One of them will be the upcoming outlet in Katong, which will be the first Golden Village cinema with “a new integrated concept” for people to watch a movie and enjoy other lifestyle activities. More details will be announced when ready, said Ms Cheo.

Last year, the company also entered into a proposed merger with Cathay Cineplexes, the third biggest cinema chain in Singapore. Both chains stated in the filing that they hope a merger will bring in more investors and create economies of scale.

READ: Golden Village-Cathay merger proposed; will become Singapore’s largest cinema operator if approved

Asked for an update on this possibly market-changing move, Ms Cheo would only say that both parties are currently at the due diligence stage and are also in talks with the Competition and Consumer Commission of Singapore. A joint statement will be made when there is a material update.

Smaller operators are also banking on unique experiences to set them apart.

EagleWings Cinematics, for instance, has already converted one of its standard halls into one that is more premium with fewer seats, side tables for meals and access to its lounge.

It has three other premium halls of different grades – each fitted with different sofa types and capacities – but they all allow customers to order dishes such as a lobster risotto from its restaurant and be served by a butler while watching a movie.

“We know that going the normal cinema route and competing based on content alone may not be feasible, that is why why four out of five of our halls are premium halls,” said its spokesman Mr Lau. “The niche we want to carve out is the luxurious experience that is not too expensive.”

Its premium halls that seat between 12 to 18 people are also more pocket-friendly for those who want to rent the space for marriage proposals, birthday parties and other events, he added.

Eaglewings premium hall

The platinum hall at EagleWings Cinematics. (Photo: EagleWings Group)

Meanwhile, The Projector is about two months into its pop-up initiative – a 48-seat cinema, cafe-bar and creative space located in Clarke Quay that was transformed out of an abandoned Chinese nightclub.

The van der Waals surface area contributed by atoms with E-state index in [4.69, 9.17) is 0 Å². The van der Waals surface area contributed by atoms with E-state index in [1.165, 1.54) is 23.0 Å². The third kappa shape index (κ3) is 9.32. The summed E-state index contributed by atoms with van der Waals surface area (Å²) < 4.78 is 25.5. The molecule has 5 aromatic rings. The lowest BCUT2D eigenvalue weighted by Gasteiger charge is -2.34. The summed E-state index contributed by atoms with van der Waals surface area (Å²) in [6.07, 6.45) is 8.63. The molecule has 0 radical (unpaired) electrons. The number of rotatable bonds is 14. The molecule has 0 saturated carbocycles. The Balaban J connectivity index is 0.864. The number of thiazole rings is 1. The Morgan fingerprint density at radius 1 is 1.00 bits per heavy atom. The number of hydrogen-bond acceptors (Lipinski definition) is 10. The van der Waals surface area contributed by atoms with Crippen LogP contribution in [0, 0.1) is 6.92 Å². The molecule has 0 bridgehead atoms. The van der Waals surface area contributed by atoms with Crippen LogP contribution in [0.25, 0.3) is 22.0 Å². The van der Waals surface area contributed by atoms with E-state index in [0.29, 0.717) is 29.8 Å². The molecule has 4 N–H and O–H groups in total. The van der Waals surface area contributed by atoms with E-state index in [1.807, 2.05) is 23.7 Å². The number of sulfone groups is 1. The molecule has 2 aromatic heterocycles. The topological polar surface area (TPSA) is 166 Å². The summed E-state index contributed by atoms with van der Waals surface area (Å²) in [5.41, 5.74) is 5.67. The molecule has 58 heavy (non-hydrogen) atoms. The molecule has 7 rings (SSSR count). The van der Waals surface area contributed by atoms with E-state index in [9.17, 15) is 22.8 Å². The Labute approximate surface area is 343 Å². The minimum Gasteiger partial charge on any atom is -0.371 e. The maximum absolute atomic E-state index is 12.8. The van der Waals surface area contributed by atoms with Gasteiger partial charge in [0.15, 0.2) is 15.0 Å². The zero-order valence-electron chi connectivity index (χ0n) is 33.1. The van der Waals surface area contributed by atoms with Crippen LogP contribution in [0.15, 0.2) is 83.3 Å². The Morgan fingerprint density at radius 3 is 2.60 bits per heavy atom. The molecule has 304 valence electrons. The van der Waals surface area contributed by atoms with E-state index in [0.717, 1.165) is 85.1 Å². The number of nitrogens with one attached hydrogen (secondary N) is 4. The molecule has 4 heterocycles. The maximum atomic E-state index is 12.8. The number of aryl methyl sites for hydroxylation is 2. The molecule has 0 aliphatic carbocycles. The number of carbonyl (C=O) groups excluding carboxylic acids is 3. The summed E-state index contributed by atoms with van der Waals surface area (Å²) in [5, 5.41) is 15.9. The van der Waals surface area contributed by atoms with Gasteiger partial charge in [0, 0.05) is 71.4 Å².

Projector X, as it is called, will be on until the end of next year. 

Apart from socially-distanced seats, Ms Tan, who started The Projector from two disused cinema halls on the fifth floor of Golden Mile Tower, said the team preserved many original details of the club such as the changing rooms formerly used by hostesses and upcycled chairs and TV screens that were left behind.

More importantly, the pop-up project allows experimentation with new cinema experiences such as food pairings with film.

“When we opened Projector X, I think a lot of eyebrows were raised but for us, it was also a good opportunity to do something positive in a whole negative landscape,” said the founder.

Projector X at Riverside Point

Projector X is an 18-month pop-up initiative by The Projector, which transformed an abandoned Chinese nightclub into a cinema, cafe-bar and creative space. (Photo: The Projector)

Ms Tan and her team are also working on a new 150-seat, single-screen cinema at Grange Road. The permanent outlet is set to open late next year or early 2023.

“Our unique selling point has always been the fact that we are not your average cinema – not just our film, but our event programming and the vibe and energy you get when you come into our space.

“I think that’s something that you can’t replicate easily, and what will continue to attract people,” she said.

For Mr Shaw, while it remains too early to speculate how the pandemic will alter the cinema experience, he said operators will need to be nimble and prepared for another COVID-19-like crisis.

Shaw Theatres has already been experimenting with different concepts, such as its kid-friendly hall in Jewel Changi Airport which features child-safe edges, soft lighting and lower-than-usual sound volume during screenings.

Asked if the cinema business will remain a profitable one in future, the affable Shaw family scion nodded with a laugh: “Yes – otherwise why be in a business that you know is going to fail? Just because this is a legacy business?”

“I remember the day last year when we announced to the staff that we were closing, and I told them that we’ll be back. We did and while the situation remains difficult, this too will pass.”